Place of Honour?

by Joan Fanshawe

(Based on Luke 14.1-14; Prov 25:6-7)

It has been said that if Jesus came and walked the streets today, people in Christian churches might not recognise him or want to hear what he had to say.

Jesus wasn’t known for his politeness around the dinner table; or … Jesus wasn’t known for his politeness. The Gospels record him bluntly challenging the social order of the day many times.

Although it might be surprising to hear today that Jesus has been asked to a Sabbath meal by a leader of the Pharisees, Jesus was actually an acceptable guest – that is, he was very well versed in the Scriptures and Torah rules.

Bill Loader, Emeritus Professor in New Testament studies at Murdoch University, Perth, points out in his commentary on this passage that Jesus’s greatest conflicts were with those closest to him: the Pharisees.
Probably because they felt betrayed by his behaviour. He was observant of Torah but in a radically different way – more about setting priorities perhaps. They had no answer when he challenged them about his healing on the Sabbath, but they were watching him closely.

In this passage, what Jesus challenges is a customary rule of favour and status that was the social norm in that all important arena of gathering to eat together.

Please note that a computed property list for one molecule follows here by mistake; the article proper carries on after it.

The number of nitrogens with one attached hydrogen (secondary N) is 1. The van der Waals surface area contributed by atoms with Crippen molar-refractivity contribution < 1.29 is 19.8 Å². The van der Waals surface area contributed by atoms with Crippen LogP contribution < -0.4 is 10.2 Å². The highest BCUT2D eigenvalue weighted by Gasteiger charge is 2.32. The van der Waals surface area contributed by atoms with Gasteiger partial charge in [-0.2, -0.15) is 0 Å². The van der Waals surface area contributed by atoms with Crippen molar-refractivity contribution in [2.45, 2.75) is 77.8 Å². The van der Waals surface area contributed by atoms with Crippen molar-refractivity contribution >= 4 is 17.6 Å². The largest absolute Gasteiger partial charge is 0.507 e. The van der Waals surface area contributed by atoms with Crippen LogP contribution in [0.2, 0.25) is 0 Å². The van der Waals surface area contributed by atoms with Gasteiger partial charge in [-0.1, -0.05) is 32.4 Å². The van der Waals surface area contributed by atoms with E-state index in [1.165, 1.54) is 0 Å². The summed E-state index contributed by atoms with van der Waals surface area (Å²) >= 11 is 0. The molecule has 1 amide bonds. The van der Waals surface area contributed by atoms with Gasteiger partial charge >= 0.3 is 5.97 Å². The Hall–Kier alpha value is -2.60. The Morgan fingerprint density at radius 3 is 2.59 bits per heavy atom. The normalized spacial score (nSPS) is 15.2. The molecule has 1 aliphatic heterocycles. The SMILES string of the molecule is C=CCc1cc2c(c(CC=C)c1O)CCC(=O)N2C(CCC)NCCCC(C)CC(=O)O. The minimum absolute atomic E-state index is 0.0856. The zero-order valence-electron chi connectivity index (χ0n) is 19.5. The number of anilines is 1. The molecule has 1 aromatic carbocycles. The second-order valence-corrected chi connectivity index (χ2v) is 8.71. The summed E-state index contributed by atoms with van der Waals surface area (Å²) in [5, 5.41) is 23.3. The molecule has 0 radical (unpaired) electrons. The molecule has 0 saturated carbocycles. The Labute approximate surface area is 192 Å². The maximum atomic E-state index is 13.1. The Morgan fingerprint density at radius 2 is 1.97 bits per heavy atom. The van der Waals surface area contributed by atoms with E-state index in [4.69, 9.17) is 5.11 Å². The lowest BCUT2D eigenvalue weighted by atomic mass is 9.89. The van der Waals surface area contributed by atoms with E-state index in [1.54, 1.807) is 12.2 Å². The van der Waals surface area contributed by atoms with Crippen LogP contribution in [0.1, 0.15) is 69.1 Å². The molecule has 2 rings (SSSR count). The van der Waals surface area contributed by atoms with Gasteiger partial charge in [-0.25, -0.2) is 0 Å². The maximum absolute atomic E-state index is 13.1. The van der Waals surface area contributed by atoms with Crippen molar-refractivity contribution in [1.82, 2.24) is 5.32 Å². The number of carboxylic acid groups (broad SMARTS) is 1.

These days, meals are too easily obtained by most of us, for us to really appreciate their major role in the ancient world. Group meals, including wedding banquets or communal meals, were important community events, some being of such significance that they became the life and identity of a group. We know this was so in the earliest Christian communities where the Eucharist had its setting in a group meal.

Among the ‘rules’ for meals of this kind, there will be a correct order of seating. There is a place for the most important and the least important and everyone in between.
In first century Palestine, reclining on one elbow beside a very low table, or on low couches, had become the established fashion and is reflected in most meals mentioned in the gospels. (Disciples reclining beside Jesus on other occasions would probably also have had places. In John’s gospel we read that the ‘disciple whom Jesus loved’ was seated in intimate proximity to him.)